|Pierre de Fermat|
|French Number Theorist|
Pierre de Fermat (pronounced Fair-mah) was born in Beaumont-de-Lomagne, France in August of 1601 and died in 1665. He is considered to be one of the greatest mathematicians of the seventeenth century. Fermat's father was a leather merchant and his mother's family was in the legal profession. Fermat attended a Franciscan monastery before moving on to obtain a Bachelor's Degree in civil law from the University of Orleans in 1631. He married, had five children and practiced law. For the most part, Math was a hobby for Fermat. Fermat was a busy lawyer and did not let his love of math completely take over his time. It's been said that Fermat never wanted anything to be published as he considered math to be his hobby. The only one thing he did publish - he did so anonymously. He sent many of his papers by mail to some of the best mathematicians in France. It was his link with Marin Mersenne that gave Fermat his international reputation. Fermat loved to dabble in math and rarely provide his proofs (evidence or procedures for reaching conclusions), he would state theorems but neglected the proofs! In fact, his most Famous work 'Fermat's Last Theorem' remained without a proof until 1993 when Andrew J. Wiles provided the first proof. During Fermat's lifetime, he received very little recognition as a mathematician, if not for the fact that others saved his papers and letters, he may not be the legacy that he is seen as today.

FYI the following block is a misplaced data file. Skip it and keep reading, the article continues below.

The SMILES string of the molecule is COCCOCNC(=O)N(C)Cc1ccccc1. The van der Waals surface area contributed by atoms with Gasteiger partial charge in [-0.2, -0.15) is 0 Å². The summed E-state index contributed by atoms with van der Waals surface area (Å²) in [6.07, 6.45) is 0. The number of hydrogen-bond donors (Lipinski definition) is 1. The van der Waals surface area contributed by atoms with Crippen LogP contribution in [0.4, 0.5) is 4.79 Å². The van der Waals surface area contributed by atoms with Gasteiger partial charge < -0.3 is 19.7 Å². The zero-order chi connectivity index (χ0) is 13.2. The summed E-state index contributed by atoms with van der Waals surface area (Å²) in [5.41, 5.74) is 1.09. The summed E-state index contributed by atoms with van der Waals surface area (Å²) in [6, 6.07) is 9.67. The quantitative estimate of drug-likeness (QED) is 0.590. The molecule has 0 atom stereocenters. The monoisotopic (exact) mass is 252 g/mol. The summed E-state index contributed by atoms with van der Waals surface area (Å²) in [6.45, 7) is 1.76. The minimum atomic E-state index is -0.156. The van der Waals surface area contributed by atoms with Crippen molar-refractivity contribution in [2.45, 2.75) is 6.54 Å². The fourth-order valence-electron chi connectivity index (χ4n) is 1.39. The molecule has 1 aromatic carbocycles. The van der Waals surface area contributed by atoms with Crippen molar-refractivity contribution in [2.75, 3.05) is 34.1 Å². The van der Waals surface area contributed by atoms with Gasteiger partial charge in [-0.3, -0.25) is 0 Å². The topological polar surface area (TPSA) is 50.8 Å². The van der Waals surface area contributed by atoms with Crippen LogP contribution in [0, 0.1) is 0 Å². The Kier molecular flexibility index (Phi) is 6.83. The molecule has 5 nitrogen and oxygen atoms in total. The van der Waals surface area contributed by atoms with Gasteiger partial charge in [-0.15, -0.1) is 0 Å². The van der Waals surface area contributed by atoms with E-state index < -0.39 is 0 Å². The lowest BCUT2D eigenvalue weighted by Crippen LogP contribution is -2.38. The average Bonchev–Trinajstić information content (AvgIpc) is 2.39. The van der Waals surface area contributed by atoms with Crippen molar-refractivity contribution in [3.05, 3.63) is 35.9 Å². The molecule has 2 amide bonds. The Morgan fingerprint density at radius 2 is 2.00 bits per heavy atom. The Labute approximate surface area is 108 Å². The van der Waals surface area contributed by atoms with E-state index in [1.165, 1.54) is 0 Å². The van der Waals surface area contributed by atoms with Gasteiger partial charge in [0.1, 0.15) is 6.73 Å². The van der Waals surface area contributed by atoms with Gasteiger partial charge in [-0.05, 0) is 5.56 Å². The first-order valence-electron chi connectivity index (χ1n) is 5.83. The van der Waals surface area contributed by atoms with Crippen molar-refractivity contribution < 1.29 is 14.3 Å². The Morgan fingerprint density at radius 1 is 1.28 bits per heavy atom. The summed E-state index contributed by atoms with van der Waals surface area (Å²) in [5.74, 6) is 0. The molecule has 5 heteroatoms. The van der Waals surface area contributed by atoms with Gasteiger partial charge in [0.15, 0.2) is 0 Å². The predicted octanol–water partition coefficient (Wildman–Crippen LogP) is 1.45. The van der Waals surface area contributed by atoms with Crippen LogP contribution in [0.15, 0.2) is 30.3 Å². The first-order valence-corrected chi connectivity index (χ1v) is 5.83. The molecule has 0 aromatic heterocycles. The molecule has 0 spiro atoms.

(Fermat often scribbled notes in the margin of Bachet's translation of Diophantus's "Arithmetica".)Back to Mathematicians